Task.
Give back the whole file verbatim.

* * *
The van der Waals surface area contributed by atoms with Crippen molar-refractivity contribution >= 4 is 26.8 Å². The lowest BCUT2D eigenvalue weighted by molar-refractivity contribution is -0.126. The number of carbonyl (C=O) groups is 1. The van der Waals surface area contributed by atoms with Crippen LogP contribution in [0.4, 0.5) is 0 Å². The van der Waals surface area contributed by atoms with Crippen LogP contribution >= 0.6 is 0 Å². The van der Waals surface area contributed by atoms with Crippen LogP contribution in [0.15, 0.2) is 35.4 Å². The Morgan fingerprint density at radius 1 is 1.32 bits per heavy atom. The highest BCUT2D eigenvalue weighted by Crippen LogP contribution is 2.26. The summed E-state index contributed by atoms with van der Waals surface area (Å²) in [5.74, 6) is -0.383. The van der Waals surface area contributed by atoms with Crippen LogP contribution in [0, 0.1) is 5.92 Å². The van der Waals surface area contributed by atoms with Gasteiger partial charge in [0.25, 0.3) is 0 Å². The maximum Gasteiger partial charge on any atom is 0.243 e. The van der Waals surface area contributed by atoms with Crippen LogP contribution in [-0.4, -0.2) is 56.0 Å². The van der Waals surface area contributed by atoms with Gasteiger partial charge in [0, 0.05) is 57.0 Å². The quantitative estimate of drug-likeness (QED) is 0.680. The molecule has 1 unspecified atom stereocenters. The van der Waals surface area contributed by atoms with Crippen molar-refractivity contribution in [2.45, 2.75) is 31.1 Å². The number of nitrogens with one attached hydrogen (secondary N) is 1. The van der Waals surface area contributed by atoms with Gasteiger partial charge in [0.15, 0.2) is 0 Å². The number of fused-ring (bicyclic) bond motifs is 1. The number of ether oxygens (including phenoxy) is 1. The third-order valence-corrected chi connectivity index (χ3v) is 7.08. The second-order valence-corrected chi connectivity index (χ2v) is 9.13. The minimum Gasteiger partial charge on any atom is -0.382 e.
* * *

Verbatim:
The van der Waals surface area contributed by atoms with Crippen molar-refractivity contribution >= 4 is 26.8 Å². The lowest BCUT2D eigenvalue weighted by molar-refractivity contribution is -0.126. The number of carbonyl (C=O) groups is 1. The van der Waals surface area contributed by atoms with Crippen LogP contribution in [0.4, 0.5) is 0 Å². The van der Waals surface area contributed by atoms with Crippen LogP contribution >= 0.6 is 0 Å². The van der Waals surface area contributed by atoms with Crippen LogP contribution in [0.15, 0.2) is 35.4 Å². The Morgan fingerprint density at radius 1 is 1.32 bits per heavy atom. The highest BCUT2D eigenvalue weighted by Crippen LogP contribution is 2.26. The summed E-state index contributed by atoms with van der Waals surface area (Å²) in [5.74, 6) is -0.383. The van der Waals surface area contributed by atoms with Crippen LogP contribution in [0, 0.1) is 5.92 Å². The van der Waals surface area contributed by atoms with Gasteiger partial charge in [0.25, 0.3) is 0 Å². The maximum Gasteiger partial charge on any atom is 0.243 e. The van der Waals surface area contributed by atoms with Crippen LogP contribution in [-0.4, -0.2) is 56.0 Å². The van der Waals surface area contributed by atoms with Gasteiger partial charge in [0, 0.05) is 57.0 Å². The quantitative estimate of drug-likeness (QED) is 0.680. The molecule has 1 unspecified atom stereocenters. The van der Waals surface area contributed by atoms with Crippen molar-refractivity contribution in [2.45, 2.75) is 31.1 Å². The number of nitrogens with one attached hydrogen (secondary N) is 1. The van der Waals surface area contributed by atoms with Gasteiger partial charge in [0.15, 0.2) is 0 Å². The number of fused-ring (bicyclic) bond motifs is 1. The number of ether oxygens (including phenoxy) is 1. The third-order valence-corrected chi connectivity index (χ3v) is 7.08. The second-order valence-corrected chi connectivity index (χ2v) is 9.13. The minimum Gasteiger partial charge on any atom is -0.382 e.